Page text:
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The Art of Protest and Feminine Power

One year after the Women’s March, I am convinced that laying down our swords is the only way we can have real change.  I look around the community and see women paying the ultimate price – their own happiness.

I have been a proud woman warrior since day one. When the nurse slapped me, I am pretty sure I slapped her back.

With the sword and shield in hand from an early age, for many years I was convinced I could never let my guard down.

Women will find this stance familiar.

Is all this fighting distracting us from accessing our own inner power? Is all this fighting leading us to divide out as women? Is it alienating would be allies? And most importantly, what is it doing to our own sense of self?

With the sword and shield in hand from an early age, for many years I was convinced I could never let my guard down.

As a proud woman warrior of over 40 years, I ask my fellow sisters: is it time to put down our swords? Is it time to turn towards pleasure and joy as a guidance system to find the change in society we so desperately want and need to see?

Through my years of working in conflict zones and peacebuilding, I see the true and transformative power of the feminine. It is fluid.  It is horizontal and consultative. It is innovative and resilient. To fully realize our own power, we must cultivate it. We can’t if our attention is constantly externally focused, clashing swords.

To be clear, I am not advocating that anyone stop fighting – rather, I am just advocating for a new weapon of choice. We need to focus on fighting with love and compassion instead of our swords of anger, frustration and fear. We have the need to yell so loud to be heard that we walk around exhausted, wondering why are throats are sore.  My days of being a woman warrior inevitably got turned on my own allies, and ultimately on myself.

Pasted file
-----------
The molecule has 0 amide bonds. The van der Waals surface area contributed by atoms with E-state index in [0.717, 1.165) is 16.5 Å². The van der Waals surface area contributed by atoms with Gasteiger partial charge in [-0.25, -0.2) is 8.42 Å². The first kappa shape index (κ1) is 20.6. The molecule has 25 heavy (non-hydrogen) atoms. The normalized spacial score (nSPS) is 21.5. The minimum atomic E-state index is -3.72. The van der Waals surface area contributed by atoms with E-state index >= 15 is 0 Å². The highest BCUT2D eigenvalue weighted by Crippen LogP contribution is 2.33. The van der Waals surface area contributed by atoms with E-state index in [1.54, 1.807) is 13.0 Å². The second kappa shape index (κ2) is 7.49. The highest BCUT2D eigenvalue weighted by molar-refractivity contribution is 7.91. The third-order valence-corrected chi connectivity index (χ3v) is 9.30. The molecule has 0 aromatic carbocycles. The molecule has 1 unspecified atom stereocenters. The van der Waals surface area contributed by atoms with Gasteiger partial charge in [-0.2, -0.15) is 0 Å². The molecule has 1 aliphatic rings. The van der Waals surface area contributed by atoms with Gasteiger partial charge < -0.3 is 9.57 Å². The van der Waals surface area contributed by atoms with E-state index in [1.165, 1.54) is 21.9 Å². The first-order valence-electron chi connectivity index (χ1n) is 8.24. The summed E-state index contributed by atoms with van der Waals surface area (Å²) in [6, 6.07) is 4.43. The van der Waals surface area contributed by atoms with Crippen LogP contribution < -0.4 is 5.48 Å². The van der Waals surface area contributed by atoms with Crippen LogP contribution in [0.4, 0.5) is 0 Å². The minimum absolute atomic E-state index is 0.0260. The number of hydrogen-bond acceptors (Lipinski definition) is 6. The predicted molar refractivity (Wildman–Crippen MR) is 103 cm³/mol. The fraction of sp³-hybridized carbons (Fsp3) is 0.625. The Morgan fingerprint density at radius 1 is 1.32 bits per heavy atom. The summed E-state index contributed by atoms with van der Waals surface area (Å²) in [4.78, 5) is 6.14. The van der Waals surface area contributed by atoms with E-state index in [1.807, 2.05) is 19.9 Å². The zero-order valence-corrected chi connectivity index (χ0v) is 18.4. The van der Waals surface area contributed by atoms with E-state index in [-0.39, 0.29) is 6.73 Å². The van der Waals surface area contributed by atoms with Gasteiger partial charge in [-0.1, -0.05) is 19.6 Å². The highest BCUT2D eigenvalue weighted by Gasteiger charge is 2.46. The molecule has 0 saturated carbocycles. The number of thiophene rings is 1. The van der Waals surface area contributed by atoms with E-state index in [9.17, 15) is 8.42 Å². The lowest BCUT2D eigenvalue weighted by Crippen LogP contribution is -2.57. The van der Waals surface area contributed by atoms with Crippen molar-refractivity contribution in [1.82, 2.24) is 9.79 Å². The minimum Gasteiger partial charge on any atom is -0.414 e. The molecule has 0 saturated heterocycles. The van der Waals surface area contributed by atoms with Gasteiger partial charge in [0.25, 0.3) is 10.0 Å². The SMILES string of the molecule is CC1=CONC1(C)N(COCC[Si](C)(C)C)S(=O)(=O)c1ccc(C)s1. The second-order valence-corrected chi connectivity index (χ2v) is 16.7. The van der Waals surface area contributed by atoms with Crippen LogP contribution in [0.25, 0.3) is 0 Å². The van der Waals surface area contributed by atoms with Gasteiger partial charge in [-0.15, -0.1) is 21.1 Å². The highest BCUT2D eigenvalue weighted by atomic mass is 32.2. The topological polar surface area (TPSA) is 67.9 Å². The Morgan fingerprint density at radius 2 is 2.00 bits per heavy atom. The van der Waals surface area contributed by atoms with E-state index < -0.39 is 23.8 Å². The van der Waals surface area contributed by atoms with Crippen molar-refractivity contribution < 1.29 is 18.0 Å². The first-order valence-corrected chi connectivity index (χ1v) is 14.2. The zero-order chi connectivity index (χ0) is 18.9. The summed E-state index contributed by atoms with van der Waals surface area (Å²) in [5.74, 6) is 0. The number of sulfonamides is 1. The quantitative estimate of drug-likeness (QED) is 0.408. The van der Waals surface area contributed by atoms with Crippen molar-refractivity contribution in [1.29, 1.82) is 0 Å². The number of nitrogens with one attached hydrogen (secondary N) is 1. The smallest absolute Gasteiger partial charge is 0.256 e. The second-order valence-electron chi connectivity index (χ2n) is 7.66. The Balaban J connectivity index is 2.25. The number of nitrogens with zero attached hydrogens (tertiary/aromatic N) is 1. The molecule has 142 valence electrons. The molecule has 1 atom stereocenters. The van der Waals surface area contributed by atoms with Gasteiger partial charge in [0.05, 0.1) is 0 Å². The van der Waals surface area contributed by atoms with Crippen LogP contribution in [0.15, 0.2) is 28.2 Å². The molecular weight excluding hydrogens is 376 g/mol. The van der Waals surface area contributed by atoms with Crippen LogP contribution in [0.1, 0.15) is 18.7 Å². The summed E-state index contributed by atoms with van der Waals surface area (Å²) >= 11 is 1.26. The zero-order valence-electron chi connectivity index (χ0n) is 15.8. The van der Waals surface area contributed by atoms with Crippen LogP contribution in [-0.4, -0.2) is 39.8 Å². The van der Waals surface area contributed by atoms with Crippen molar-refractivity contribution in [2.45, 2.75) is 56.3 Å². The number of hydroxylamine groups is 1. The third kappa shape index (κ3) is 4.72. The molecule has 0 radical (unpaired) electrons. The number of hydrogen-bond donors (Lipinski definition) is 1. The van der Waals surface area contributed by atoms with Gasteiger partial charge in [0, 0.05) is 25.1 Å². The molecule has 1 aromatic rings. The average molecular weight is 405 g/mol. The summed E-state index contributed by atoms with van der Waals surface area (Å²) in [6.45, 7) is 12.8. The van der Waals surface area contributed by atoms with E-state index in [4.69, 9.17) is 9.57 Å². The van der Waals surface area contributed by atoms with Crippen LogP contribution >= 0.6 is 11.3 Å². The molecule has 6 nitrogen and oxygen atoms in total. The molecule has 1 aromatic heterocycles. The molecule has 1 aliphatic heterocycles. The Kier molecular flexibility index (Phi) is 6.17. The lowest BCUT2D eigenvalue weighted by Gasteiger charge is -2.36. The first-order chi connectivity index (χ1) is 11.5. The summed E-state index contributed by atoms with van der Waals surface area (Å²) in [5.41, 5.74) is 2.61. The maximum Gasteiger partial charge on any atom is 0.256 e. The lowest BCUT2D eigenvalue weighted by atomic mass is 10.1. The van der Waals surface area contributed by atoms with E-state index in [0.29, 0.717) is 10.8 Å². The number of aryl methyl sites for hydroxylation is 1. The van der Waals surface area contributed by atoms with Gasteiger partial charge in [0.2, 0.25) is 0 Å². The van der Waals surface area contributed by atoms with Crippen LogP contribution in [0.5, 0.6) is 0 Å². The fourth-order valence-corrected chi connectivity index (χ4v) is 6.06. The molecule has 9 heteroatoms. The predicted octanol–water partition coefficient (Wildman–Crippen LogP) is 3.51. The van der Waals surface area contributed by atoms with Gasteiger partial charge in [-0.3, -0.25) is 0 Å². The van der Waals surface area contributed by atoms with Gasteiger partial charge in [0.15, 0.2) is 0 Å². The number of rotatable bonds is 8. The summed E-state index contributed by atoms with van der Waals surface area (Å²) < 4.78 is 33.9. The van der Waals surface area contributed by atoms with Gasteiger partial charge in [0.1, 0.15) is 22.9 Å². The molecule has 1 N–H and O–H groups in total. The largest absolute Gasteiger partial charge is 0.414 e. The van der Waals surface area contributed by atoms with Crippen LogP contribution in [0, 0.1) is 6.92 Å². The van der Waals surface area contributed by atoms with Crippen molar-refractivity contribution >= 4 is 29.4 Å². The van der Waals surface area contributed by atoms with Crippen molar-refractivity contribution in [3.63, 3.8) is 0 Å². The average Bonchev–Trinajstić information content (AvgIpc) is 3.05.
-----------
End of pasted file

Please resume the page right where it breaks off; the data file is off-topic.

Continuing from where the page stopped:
After Trump’s win, the headlines kept repeating “White Women Helped Elect Donald Trump” or The real ‘shy Trump’ vote – how 53% of white women pushed him to him to victory.

Those headlines were more attempts at keeping the focus on the divides, not the emerging unity that the march represented. People criticized the Women’s March in Washington, D.C., for being so White.

But it needed to be.  I needed it.

As a proud woman warrior of over 40 years, I ask my fellow sisters: is it time to put down our swords? 

I came to this realization through my role as a security marshal at the march: I absolutely needed to see as many White women as possible. I needed the hugs and apologies that I received. I didn’t realize that the 2016 election had left me feeling marginalized and alone and that the headlines had left me feeling separated. The march was a moment of healing.

We need our men as well. During the Golden Globes Awards show, not one man used the platform to make a comment about sexual harassment and gender disparities, which was the obvious focus of the night.  I asked my male allies what they think motivated the silence.

Habeeb Akande, one of my mentors for Across Red Lines, explained, There are also many men who that see this as a woman’s issue which is why they feel they can’t add any value to this topic. I disagree with this as its more of a man’s issue as we are (generally) the perpetrators of sexual misconduct.”

Many wrote back they felt they could not get it right, so silence seemed like the safer option. Yet, their silence has always been the problem.Women can’t be the only ones with the bullhorn–we need all our allies’ voices.

Female advocates can model the inclusion that we demand, and this means allowing for mistakes when people step on social landmines.  We are suffering from an age of separation, and an unspoken need for belonging. Increasingly we are dividing based on an illusion of having only one identity. However, from ethnicity, religion and gender identities emerge diverse and powerful communities that should not be reasons for exclusion.

We can lay down our swords in a way that honors the warrior women before us who beautifully, forcefully and passionately fought for our rights. The best way to honor them is by living the best life possible. It is time for us to take the struggle to the next level. To a place where our dignity is a birthright and does not come at the expense of unity or personal joy.

The time has come to push beyond the righteous anger from all the injustices we have faced as individuals and as a collective. Let us instead adopt compassion and love as our weapon of choice.